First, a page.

Emergency Car Lock-Out, Emergency House Lock-Out, and a 24 hour locksmith

  • Open a locked vehicle:
    • Any vehicle lockout, service call included in price: $120
    • except during Rush Hour (7:30-9am or 4:30-6pm): $150
    • or between 10pm-12:30am: $180
  • Open a locked house:
    • Any house lockout a few miles fro Green Lake is $120, farther costs more money
    • except during Rush Hour (7:30-9am or 4:30-6pm): $150
    • or between 10pm-8:30am: $150-250

For emergencies, everybody knows to “Call 9-1-1!”  While this is the proper course of action in emergency situations, the SPD frequently has its hands full with other emergencies.  They may not consider your emergency as important as some other emergencies in the queue and as a result you may be waiting for several hours.  In a true emergency, you want every option available to you.

Instead of twiddling your thumbs while waiting for city emergency services, hedge your bets and call a 24-hour emergency locksmith.  If not otherwise engaged my response time is 25-45 minutes tops, something the police would achieve only if one of their ranks was shot or if their budget was increased to allow for more of them.

If you are nearby, I will unlock your car within 25 minutes of getting off the phone with you.  I will unlock your house within 25 minutes of receiving a text message containing the address.  Call me and save the police the trouble of breaking your window.

If you give me the wrong address or vague directions, it may take a little longer than twenty-five minutes.  I only serve a four mile radius (while the competition is driving all over Seattle up to 25 miles away) to maintain short response times to the following neighborhoods: Green Lake, Fremont, Wallingford, Greenwood, Phinney Ridge, Maple Leaf, University District, and all of those areas in between.

I take no responsibility for what you do with the following information:

If you want to unlock your door yourself and save yourself some money, you may be able to.  Most people get locked out when they shut the door behind them with their keys inside and their doorknob is locked.  What many people don’t know is that most doorknobs can be bypassed with a credit card.  The reason for this is that the doorknob is usually not installed correctly and the deadlatch isn’t working because the strike plate on the door is installed too far away from the door stop, the part of the door frame that the door eventually meets when it is closed.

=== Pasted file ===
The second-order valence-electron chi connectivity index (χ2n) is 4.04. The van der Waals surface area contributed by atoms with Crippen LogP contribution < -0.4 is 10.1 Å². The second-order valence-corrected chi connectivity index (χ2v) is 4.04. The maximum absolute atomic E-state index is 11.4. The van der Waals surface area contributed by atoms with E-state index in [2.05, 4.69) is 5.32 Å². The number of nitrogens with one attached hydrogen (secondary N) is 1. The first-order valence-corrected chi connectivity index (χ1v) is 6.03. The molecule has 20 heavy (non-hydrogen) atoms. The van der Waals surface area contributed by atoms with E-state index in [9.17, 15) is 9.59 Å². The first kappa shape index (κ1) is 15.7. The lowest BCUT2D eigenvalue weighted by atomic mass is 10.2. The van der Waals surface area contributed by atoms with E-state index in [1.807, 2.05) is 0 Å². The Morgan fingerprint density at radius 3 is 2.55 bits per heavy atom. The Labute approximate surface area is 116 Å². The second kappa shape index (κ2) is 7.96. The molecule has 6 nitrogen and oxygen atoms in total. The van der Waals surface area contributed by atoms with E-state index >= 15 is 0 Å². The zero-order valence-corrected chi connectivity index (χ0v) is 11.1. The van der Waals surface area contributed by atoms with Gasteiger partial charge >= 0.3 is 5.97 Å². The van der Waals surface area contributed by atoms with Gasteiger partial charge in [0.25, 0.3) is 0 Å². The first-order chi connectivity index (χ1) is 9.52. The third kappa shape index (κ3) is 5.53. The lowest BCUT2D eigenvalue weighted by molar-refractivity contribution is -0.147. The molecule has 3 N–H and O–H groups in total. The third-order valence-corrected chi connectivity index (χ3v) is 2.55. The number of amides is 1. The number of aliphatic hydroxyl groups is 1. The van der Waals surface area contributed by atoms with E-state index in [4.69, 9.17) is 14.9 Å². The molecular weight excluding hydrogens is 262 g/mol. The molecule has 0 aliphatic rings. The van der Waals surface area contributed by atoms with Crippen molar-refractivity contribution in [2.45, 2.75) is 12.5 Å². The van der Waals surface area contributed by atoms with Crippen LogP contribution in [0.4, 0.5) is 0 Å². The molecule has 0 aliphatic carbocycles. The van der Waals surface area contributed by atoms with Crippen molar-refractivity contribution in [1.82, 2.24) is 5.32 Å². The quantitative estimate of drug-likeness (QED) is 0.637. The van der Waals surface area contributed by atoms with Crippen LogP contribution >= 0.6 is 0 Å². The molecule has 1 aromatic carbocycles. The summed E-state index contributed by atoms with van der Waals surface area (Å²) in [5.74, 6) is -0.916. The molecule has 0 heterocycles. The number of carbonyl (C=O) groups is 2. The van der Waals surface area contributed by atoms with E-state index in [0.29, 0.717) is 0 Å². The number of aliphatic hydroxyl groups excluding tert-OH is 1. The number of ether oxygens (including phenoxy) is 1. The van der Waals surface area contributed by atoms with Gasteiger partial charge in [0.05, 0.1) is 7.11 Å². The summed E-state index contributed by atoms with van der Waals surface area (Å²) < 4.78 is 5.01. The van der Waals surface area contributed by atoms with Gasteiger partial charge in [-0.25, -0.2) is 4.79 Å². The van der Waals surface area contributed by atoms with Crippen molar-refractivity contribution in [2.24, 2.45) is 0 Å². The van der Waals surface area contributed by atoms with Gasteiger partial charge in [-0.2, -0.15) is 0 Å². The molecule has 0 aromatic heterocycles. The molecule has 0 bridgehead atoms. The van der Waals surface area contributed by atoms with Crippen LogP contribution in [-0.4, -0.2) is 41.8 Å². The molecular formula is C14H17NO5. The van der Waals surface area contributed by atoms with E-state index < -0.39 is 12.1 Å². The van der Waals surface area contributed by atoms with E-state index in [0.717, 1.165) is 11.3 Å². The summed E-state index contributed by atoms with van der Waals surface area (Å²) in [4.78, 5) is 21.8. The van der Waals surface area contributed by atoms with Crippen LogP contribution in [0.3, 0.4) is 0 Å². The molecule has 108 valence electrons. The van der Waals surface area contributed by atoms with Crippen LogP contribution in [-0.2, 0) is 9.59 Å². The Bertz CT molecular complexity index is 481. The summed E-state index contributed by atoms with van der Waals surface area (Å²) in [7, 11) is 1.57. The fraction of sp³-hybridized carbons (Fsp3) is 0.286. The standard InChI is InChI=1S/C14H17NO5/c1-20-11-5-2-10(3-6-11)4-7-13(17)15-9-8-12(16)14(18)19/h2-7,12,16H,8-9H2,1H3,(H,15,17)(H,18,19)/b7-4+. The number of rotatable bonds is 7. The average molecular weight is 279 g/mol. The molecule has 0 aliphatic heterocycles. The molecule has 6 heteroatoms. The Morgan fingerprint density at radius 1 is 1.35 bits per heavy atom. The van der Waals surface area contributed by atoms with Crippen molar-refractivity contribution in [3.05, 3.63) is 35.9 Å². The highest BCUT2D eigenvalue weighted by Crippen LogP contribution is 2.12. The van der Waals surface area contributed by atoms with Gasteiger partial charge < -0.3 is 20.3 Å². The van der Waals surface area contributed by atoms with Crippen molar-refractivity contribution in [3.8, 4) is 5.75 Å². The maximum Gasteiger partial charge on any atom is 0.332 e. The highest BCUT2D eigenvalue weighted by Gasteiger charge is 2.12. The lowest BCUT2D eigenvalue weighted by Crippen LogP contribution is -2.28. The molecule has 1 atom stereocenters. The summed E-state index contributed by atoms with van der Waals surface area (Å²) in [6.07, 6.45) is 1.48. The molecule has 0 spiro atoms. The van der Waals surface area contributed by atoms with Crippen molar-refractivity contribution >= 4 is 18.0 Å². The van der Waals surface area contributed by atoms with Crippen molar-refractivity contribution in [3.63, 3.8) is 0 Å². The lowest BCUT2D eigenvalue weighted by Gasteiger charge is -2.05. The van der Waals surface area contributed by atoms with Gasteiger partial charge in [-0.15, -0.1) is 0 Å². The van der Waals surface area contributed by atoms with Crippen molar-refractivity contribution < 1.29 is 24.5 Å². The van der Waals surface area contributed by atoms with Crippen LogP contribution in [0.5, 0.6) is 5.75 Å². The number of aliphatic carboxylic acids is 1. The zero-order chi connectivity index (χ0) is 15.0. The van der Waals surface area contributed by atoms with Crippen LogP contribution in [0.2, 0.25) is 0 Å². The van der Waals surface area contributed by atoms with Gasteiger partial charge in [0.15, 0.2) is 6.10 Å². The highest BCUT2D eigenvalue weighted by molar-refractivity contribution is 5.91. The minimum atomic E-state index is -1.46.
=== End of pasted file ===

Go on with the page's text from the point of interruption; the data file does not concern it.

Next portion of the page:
This is especially true if you have weather stripping in your doorframe.  When people install weatherstripping they frequently move the strike away from the door stop because with the extra material in between the door and frame they have to slam the door really hard to get it to latch if they don’t.

Back to opening your door with a credit card: you should actually use a gift card or something that you don’t need very much.  Expired gift cards are the best.  Pull the door towards you really hard.  Put the card between the door and the door frame directly to the side of the doorknob.  Push it in so that it curves around the side of the door.  Rock it up and down as you push the card in.  If you push hard enough and luck is on your side, you will bypass the deadlatch and the door can be pushed open if it hasn’t already opened.

The following video perfectly illustrates how to do this.  “Taras Kul” demonstrates this technique flawlessly.  It might not be this easy if the door is built to fit the frame more tightly.  You may also need the aid of Taras’ sunglasses.  We don’t know how much the sunglasses contribute to his success.